for any vectors x, y of Minkowski space can have drastic physical effects in regions of strong gravitation 
Cosmological Models  Physical spacetime is not a vector space as in this study sofar, but a pseudoRiemannian manifold of dimension 4 and signature +,−,−,−. <,> becomes the eigentime, vector fields, i.e. sections of the tangent bundle take the role of the elements of the vector space VVabove, over which there are bundles whose fibres are curvature spaces. Curvature structures are sections in such a curvature bundle. A dynamical system is a geodesic ( with respect to <,> ) in spacetime, giving rise to a LeviCivita connection, which in turn gives rise to a curvature structure. GGis the structure group of these bundles. A cosmological model is a spacetime, whose curvature sections lie in one GG  orbit.Hence the classification of these orbits in the curvature space is exactly the classification of cosmological models. Needless to say, actual spacetime is not a cosmological model, but in each point of spacetime there is a cosmological model, which approximates actual spacetime better than the flat tangent Minkowski space. Equivalently one can develop the concept of local curvature structure, as Loos has given the concept of locally symmetric spaces in his books.  can actual spacetime even be better approximated by using third order derivatives ?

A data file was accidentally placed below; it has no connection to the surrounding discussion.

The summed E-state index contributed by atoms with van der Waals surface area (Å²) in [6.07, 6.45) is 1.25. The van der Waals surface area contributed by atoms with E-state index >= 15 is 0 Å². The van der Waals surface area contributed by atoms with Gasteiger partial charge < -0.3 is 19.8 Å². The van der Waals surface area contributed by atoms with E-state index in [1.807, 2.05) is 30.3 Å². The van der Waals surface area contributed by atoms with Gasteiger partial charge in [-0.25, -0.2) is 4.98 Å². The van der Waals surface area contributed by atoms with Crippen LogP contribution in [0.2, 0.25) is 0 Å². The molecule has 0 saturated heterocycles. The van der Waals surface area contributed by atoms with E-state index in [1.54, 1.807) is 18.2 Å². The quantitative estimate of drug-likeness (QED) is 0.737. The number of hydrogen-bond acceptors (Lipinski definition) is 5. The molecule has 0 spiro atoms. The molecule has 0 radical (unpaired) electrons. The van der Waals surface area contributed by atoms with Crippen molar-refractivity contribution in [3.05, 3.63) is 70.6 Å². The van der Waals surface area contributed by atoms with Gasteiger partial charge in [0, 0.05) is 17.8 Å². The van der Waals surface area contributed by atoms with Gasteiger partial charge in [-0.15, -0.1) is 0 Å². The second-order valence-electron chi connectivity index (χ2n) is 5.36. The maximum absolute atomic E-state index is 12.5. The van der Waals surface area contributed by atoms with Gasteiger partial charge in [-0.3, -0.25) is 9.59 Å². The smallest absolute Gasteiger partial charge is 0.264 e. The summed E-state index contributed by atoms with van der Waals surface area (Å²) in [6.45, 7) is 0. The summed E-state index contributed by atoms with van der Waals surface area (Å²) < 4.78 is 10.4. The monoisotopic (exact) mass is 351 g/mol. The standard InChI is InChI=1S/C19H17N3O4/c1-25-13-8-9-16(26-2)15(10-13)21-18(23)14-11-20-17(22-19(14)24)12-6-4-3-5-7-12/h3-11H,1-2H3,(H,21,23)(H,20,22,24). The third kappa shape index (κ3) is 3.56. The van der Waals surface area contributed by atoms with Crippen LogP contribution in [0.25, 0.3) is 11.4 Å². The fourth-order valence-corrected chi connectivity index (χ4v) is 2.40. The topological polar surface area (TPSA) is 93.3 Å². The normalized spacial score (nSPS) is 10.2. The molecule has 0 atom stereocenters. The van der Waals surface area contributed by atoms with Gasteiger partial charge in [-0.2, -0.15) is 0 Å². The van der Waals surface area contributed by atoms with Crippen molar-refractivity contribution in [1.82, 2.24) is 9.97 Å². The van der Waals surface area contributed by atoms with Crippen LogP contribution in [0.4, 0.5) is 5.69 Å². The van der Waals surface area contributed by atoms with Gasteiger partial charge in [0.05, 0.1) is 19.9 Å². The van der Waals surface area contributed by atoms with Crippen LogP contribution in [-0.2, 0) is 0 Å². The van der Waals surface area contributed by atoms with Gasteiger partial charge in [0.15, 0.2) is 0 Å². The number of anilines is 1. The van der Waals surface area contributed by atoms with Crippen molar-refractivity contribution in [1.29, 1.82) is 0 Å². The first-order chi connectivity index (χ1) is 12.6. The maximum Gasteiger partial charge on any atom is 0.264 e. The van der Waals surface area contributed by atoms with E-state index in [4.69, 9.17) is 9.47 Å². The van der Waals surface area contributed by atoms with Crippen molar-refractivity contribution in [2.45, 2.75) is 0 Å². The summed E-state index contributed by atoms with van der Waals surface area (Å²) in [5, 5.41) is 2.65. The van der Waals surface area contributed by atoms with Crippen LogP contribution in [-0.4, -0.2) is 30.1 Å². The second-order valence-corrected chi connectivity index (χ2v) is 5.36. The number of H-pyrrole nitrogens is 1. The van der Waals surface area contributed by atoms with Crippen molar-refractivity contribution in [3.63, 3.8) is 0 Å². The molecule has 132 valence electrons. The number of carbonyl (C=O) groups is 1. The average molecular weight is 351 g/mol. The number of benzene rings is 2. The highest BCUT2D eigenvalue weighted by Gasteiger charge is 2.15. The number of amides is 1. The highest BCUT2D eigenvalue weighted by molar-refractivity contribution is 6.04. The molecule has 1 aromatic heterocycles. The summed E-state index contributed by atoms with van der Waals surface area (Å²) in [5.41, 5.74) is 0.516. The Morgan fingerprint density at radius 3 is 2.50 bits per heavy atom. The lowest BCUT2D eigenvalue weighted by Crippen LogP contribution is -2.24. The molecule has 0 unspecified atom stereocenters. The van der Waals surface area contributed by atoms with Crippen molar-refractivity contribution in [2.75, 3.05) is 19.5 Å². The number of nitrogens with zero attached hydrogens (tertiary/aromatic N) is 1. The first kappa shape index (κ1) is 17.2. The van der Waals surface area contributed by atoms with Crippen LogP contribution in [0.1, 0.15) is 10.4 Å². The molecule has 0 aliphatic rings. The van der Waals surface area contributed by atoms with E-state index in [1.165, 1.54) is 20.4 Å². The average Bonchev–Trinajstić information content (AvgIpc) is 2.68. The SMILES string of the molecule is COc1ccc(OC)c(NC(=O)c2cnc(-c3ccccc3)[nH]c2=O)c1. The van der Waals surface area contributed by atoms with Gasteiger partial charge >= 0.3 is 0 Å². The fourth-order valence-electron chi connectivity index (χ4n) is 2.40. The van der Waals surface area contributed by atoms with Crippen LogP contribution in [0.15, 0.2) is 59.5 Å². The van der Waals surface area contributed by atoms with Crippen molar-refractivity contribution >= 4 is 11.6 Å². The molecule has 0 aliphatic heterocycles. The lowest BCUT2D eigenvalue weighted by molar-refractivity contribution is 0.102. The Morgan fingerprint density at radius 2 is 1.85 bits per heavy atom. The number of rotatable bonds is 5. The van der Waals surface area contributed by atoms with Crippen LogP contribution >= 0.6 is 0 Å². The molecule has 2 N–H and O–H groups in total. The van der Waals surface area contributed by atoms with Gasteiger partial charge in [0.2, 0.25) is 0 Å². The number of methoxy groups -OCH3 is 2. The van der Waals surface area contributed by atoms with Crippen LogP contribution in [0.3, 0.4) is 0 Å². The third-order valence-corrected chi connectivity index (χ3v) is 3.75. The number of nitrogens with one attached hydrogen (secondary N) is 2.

Also Possible
quantization  Assuming a big bang cosmology, in the first moments of the universe strong electromagnetic fields alone can have led to riddles in the cosmic back ground radiation.